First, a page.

Sometimes from out the folded paper the pale clerk takes a ring, the finger it was meant for, perhaps, moulders in the grave; a bank-note sent in swiftest charity, he whom it would relieve, nor eats nor hungers any more; pardon for those who died despairing; hope for those who died unhoping; good tidings for those who died stifled by unrelieved calamities. On errands of life, these letters speed to death. (pp. 73-74)

In an age of utilitarianism, this refusal of being invariably courts violence, as evidenced by the speedy death of the dead letters: “For by the cart-load they are annually burned,” writes Melville (p. 73). But Heidegger has more to say on this subject.

Contrary to the conventional preoccupation with presence in Western metaphysics, Heidegger focuses on Being’s concealment, on its refusal to be disclosed. His root metaphor for Being is the “earth,” which is “that which is by nature undisclosable, that which shrinks from every disclosure and constantly keeps itself closed up” (1971, p. 47). This observation seems to describe word for word Bartleby, who “had declined telling who he was, or whence he came, or whether he had any relatives in the world” (p. 56). It is ironic that the screen which was meant to facilitate the ready accessibility of Bartleby turned out to be a means of concealment, behind which Bartleby “sat in his hermitage, oblivious to everything but his own peculiar business there” (p. 50). His employer was finally convinced of Bartleby’s infinite inaccessibility : “I might give alms to his body; but his body did not pain him; it was his soul that suffered, and his soul I could not reach” (p. 56).

As Heidegger points out, what invariably follows on the heals of Being’s refusal is destruction. “Earth,” writes Heidegger, “shatters every attempt to penetrate into it. It causes every merely calculating importunity upon it to turn into a destruction” (1971, p. 47). He uses as illustration a piece of chalk:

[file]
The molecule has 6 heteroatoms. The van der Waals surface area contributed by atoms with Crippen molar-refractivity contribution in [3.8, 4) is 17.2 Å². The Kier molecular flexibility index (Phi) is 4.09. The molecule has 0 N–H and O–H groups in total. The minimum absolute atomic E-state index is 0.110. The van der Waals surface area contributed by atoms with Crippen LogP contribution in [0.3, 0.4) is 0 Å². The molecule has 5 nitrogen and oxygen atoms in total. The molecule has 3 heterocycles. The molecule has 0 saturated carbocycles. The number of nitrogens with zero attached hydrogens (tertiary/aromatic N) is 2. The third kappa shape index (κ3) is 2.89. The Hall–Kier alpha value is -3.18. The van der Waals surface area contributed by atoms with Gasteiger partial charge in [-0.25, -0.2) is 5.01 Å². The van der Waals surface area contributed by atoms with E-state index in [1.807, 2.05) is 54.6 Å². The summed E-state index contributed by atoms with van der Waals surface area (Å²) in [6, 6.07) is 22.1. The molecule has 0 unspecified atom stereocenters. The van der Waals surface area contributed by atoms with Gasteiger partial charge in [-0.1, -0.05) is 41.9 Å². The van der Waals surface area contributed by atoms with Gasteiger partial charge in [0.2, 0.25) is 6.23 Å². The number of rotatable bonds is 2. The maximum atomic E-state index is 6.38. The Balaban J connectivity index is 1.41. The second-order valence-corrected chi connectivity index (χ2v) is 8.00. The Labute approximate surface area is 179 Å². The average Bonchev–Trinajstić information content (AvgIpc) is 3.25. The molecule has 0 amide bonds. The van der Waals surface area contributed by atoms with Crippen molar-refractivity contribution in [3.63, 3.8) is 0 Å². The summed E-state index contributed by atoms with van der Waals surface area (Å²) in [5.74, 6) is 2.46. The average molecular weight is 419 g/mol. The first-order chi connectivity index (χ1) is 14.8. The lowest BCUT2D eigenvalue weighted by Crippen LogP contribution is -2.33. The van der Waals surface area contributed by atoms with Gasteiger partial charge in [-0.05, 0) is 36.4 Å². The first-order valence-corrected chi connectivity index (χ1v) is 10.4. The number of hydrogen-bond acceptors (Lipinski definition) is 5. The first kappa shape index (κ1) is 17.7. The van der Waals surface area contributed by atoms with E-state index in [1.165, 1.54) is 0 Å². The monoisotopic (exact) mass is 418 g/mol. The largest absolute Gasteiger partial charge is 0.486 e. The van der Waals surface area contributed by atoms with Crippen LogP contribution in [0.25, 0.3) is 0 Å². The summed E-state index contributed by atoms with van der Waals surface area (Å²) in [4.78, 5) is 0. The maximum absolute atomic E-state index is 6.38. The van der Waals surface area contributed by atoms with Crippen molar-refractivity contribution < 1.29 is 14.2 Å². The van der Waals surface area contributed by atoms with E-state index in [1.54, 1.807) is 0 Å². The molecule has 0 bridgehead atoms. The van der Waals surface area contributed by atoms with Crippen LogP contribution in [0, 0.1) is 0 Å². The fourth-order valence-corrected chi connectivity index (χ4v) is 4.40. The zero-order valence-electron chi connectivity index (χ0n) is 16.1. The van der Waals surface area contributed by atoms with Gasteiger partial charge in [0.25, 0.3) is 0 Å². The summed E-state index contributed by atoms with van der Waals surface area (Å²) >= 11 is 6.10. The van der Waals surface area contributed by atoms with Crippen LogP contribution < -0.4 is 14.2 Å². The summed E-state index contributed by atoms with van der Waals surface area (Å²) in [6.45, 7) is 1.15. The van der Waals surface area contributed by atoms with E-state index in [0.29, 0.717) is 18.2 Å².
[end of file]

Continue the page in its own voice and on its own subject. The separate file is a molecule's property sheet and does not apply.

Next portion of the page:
What does the interior of the chalk look like? Let us see. We break it into two pieces. Are we now at the interior? Exactly as before we are again outside. . . . The moment we want to open the chalk by breaking it, to grasp the interior, it had enclosed itself again. We could continue this action until the piece of chalk had become a little pile of powder. (1969, p. 19)

In Bartleby, the story of the chalk is repeated to its last detail.

After many a futile attempt at unveiling, Bartleby’s employer decided to probe gently one more time, before taking drastic measures:

Finally, I resolved upon this -- I would put certain calm questions to him the next morning, touching his history, etc., and if he declined to answer them openly and unreservedly (and I supposed he would prefer not), then to give him a twenty dollar bill over and above whatever I might owe him, and tell him his services were no longer required. . . (pp. 56-57)

Here was the gentle probe:

“Will you tell me, Bartleby, where you were born?”
“I would prefer not to.”
“Will you tell me anything about yourself?”
“I would prefer not to.” (ibid.)

Then came the ineluctable destruction that Heidegger’s thought experiment of the chalk was a presentiment of:

On the appointed day I engaged carts and men, proceeded to my chambers, and, having but little furniture, everything was removed in a few hours. Throughout, the scrivener remained standing behind the screen, which I directed to be removed the last thing. It was withdrawn; and, being folded up like a huge folio, left him the motionless occupant of a naked room. (p. 67)

This violent unveiling seems to be the logical consequence of “forgetting the refusal” of Being, a tendency characteristic of the “standing reserve” mentality of modern technology, in the words of the translators of The piety of thinking (Heidegger, 1976), Hart and Maraldo: the “epochal sway of modern technology” lies in a particular kind of revealing/disclosure, which consists in “calling out and making demands on the earth to yield a secure world; refusing world-withdrawal and forgetting the refusal. . .”(p. 161).

Transcendence in the Postmodern World